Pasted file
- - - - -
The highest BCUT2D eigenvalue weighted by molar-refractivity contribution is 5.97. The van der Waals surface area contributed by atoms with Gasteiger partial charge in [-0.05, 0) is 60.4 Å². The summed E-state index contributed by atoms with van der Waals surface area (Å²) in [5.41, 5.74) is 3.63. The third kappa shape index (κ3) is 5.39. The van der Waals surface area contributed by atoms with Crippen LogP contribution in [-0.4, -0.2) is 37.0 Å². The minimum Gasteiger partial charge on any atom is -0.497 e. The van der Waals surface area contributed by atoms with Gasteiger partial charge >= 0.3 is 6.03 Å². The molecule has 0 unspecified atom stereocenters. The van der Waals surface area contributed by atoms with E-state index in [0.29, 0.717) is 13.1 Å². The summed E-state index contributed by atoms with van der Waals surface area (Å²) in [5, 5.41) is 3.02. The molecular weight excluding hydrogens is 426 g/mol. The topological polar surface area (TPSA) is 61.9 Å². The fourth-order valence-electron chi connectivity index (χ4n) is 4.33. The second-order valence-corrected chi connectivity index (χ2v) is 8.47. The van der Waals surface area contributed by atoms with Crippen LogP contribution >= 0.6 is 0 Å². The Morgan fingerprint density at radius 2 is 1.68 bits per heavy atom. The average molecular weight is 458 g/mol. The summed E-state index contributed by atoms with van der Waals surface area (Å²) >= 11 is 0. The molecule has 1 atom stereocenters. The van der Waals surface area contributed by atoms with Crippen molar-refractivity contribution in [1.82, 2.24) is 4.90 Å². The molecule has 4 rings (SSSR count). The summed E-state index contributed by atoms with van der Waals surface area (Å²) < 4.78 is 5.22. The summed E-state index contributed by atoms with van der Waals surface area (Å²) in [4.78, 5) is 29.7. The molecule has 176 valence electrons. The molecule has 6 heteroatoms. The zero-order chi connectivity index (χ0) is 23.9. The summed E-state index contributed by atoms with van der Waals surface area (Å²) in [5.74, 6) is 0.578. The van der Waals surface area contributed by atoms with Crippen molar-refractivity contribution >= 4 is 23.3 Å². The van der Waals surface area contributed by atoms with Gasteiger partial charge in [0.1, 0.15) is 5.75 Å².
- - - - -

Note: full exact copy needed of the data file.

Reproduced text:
The highest BCUT2D eigenvalue weighted by molar-refractivity contribution is 5.97. The van der Waals surface area contributed by atoms with Gasteiger partial charge in [-0.05, 0) is 60.4 Å². The summed E-state index contributed by atoms with van der Waals surface area (Å²) in [5.41, 5.74) is 3.63. The third kappa shape index (κ3) is 5.39. The van der Waals surface area contributed by atoms with Crippen LogP contribution in [-0.4, -0.2) is 37.0 Å². The minimum Gasteiger partial charge on any atom is -0.497 e. The van der Waals surface area contributed by atoms with Gasteiger partial charge >= 0.3 is 6.03 Å². The molecule has 0 unspecified atom stereocenters. The van der Waals surface area contributed by atoms with E-state index in [0.29, 0.717) is 13.1 Å². The summed E-state index contributed by atoms with van der Waals surface area (Å²) in [5, 5.41) is 3.02. The molecular weight excluding hydrogens is 426 g/mol. The topological polar surface area (TPSA) is 61.9 Å². The fourth-order valence-electron chi connectivity index (χ4n) is 4.33. The second-order valence-corrected chi connectivity index (χ2v) is 8.47. The van der Waals surface area contributed by atoms with Crippen LogP contribution >= 0.6 is 0 Å². The Morgan fingerprint density at radius 2 is 1.68 bits per heavy atom. The average molecular weight is 458 g/mol. The summed E-state index contributed by atoms with van der Waals surface area (Å²) >= 11 is 0. The molecule has 1 atom stereocenters. The van der Waals surface area contributed by atoms with Crippen molar-refractivity contribution in [1.82, 2.24) is 4.90 Å². The molecule has 4 rings (SSSR count). The summed E-state index contributed by atoms with van der Waals surface area (Å²) < 4.78 is 5.22. The summed E-state index contributed by atoms with van der Waals surface area (Å²) in [4.78, 5) is 29.7. The molecule has 176 valence electrons. The molecule has 6 heteroatoms. The zero-order chi connectivity index (χ0) is 23.9. The summed E-state index contributed by atoms with van der Waals surface area (Å²) in [5.74, 6) is 0.578. The van der Waals surface area contributed by atoms with Crippen molar-refractivity contribution >= 4 is 23.3 Å². The van der Waals surface area contributed by atoms with Gasteiger partial charge in [0.1, 0.15) is 5.75 Å².